Book Review: Voices from Colonial America, New York

Reading Level

Ages 9-12

Also in This Series

• California
• Delaware
• Georgia
• Louisiana
• Massachusetts
• New Jersey
• Pennsylvania

Also on This Subject

• The 13 Colonies
• U.S. States
• The Making of the 50 States

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The one thing that stands out most about this book is the overwhelming early and continuing influence of the Dutch on the colony of New York. Wall Street, Harlem, Brooklyn, freedom of religion, an emphasis on trade, a specialization of education, strong rights for women—all these things that were and continue to be symbols of New York are Dutch in origin. The city and state might be called New York, but the influence of New Amsterdam continues to be felt even today.

The book is an excellent introduction to the story of the colonization, colonial struggles, and revolutionary independence of the New York colony, with special emphasis on what life was like in the towns and rural areas and in family life, independent of the trade and war themes for which the colony is much more famous.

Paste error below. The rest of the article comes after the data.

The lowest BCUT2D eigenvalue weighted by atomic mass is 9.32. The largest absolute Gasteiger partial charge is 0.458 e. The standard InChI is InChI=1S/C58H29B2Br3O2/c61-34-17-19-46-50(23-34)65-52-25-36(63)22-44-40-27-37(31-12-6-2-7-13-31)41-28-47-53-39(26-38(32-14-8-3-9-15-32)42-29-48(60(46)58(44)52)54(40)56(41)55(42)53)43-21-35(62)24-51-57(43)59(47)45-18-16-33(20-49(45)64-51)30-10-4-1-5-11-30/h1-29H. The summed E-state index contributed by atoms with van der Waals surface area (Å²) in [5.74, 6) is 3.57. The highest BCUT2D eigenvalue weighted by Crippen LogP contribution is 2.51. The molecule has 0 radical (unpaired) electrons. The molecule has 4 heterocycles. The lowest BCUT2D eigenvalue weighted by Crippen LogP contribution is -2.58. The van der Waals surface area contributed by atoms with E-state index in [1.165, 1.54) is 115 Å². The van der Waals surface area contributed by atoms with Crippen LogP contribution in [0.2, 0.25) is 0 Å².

Space is, naturally, given to the Native Americans who lived on the land before European settlers arrived and to the famous $24 Purchase by which Peter Minuit gained Manhattan. But we also see how important it was to New York colonists to worship as they pleased and to work as they pleased. Trade was vital to the survival of New York City, Albany, and other cities, yes; but keeping the family unit stable was nearly as important.

The French and Indian War and the Revolutionary War are discussed in appropriate length, with stunning maps and famous engravings and paintings illustrating the way. What is even more impressive is the highlighting given to smaller incidents, such as the "Peach War" and Leisler's Rebellion, the former a slight conflict that endangered agricultural supplies for months and the latter an exercise in representative government that ultimately failed but created echoes throughout colonial America.

Some of the most famous of the colonial American heroes hailed from New York, among them Alexander Hamilton, John Jay, and John Peter Zenger. Hamilton's and Jay's efforts to convince New Yorkers to ratify the Constitution are chronicled with a focus on the Federalist Papers, and Zenger's libel trial is highlighted. Due diligence is given, too, to the enigmatic Benedict Arnold, who was both an American hero and a traitor to the cause.

The book ends, as do the other books in the series, with reference material, in this case a timeline and bibliography, the latter containing both books and websites. It is a fitting end to a well-researched, well-written exploration of the turbulent, exciting, revolutionary, decidedly Dutch early days of the New York colony.

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